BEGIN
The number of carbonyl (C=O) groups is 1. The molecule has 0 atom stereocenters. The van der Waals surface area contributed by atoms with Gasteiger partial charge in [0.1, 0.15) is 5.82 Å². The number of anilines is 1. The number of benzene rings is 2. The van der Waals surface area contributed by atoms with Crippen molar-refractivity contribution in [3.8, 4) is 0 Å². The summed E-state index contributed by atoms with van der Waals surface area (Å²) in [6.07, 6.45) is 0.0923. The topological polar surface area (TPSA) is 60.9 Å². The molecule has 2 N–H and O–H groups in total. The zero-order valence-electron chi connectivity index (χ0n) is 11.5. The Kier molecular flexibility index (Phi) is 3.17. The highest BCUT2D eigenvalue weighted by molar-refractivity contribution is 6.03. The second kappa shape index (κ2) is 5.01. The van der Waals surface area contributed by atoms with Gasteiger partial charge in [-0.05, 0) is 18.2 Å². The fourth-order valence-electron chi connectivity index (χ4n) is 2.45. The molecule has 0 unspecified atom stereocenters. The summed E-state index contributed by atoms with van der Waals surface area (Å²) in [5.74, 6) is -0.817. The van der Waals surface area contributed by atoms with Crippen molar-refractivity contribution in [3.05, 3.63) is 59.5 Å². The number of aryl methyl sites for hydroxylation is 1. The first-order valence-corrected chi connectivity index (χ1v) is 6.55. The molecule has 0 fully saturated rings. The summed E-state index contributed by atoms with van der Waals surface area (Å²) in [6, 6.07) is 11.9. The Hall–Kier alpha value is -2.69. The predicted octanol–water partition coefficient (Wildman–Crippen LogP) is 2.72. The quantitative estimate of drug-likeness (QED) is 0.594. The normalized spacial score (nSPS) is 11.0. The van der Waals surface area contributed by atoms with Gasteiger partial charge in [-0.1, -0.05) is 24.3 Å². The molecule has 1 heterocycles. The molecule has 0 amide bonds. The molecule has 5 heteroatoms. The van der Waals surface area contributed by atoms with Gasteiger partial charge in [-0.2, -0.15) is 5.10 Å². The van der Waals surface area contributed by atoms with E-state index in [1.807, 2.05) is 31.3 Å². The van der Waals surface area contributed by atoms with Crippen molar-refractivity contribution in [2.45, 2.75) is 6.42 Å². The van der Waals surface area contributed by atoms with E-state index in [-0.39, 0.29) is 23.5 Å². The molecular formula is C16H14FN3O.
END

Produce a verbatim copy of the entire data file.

The number of carbonyl (C=O) groups is 1. The molecule has 0 atom stereocenters. The van der Waals surface area contributed by atoms with Gasteiger partial charge in [0.1, 0.15) is 5.82 Å². The number of anilines is 1. The number of benzene rings is 2. The van der Waals surface area contributed by atoms with Crippen molar-refractivity contribution in [3.8, 4) is 0 Å². The summed E-state index contributed by atoms with van der Waals surface area (Å²) in [6.07, 6.45) is 0.0923. The topological polar surface area (TPSA) is 60.9 Å². The molecule has 2 N–H and O–H groups in total. The zero-order valence-electron chi connectivity index (χ0n) is 11.5. The Kier molecular flexibility index (Phi) is 3.17. The highest BCUT2D eigenvalue weighted by molar-refractivity contribution is 6.03. The second kappa shape index (κ2) is 5.01. The van der Waals surface area contributed by atoms with Gasteiger partial charge in [-0.05, 0) is 18.2 Å². The fourth-order valence-electron chi connectivity index (χ4n) is 2.45. The molecule has 0 unspecified atom stereocenters. The summed E-state index contributed by atoms with van der Waals surface area (Å²) in [5.74, 6) is -0.817. The van der Waals surface area contributed by atoms with Crippen molar-refractivity contribution in [3.05, 3.63) is 59.5 Å². The number of aryl methyl sites for hydroxylation is 1. The first-order valence-corrected chi connectivity index (χ1v) is 6.55. The molecule has 0 fully saturated rings. The summed E-state index contributed by atoms with van der Waals surface area (Å²) in [6, 6.07) is 11.9. The Hall–Kier alpha value is -2.69. The predicted octanol–water partition coefficient (Wildman–Crippen LogP) is 2.72. The quantitative estimate of drug-likeness (QED) is 0.594. The normalized spacial score (nSPS) is 11.0. The van der Waals surface area contributed by atoms with Gasteiger partial charge in [-0.1, -0.05) is 24.3 Å². The molecule has 1 heterocycles. The molecule has 0 amide bonds. The molecule has 5 heteroatoms. The van der Waals surface area contributed by atoms with Gasteiger partial charge in [-0.2, -0.15) is 5.10 Å². The van der Waals surface area contributed by atoms with E-state index in [1.807, 2.05) is 31.3 Å². The van der Waals surface area contributed by atoms with Crippen molar-refractivity contribution in [2.45, 2.75) is 6.42 Å². The van der Waals surface area contributed by atoms with E-state index in [-0.39, 0.29) is 23.5 Å². The molecular formula is C16H14FN3O.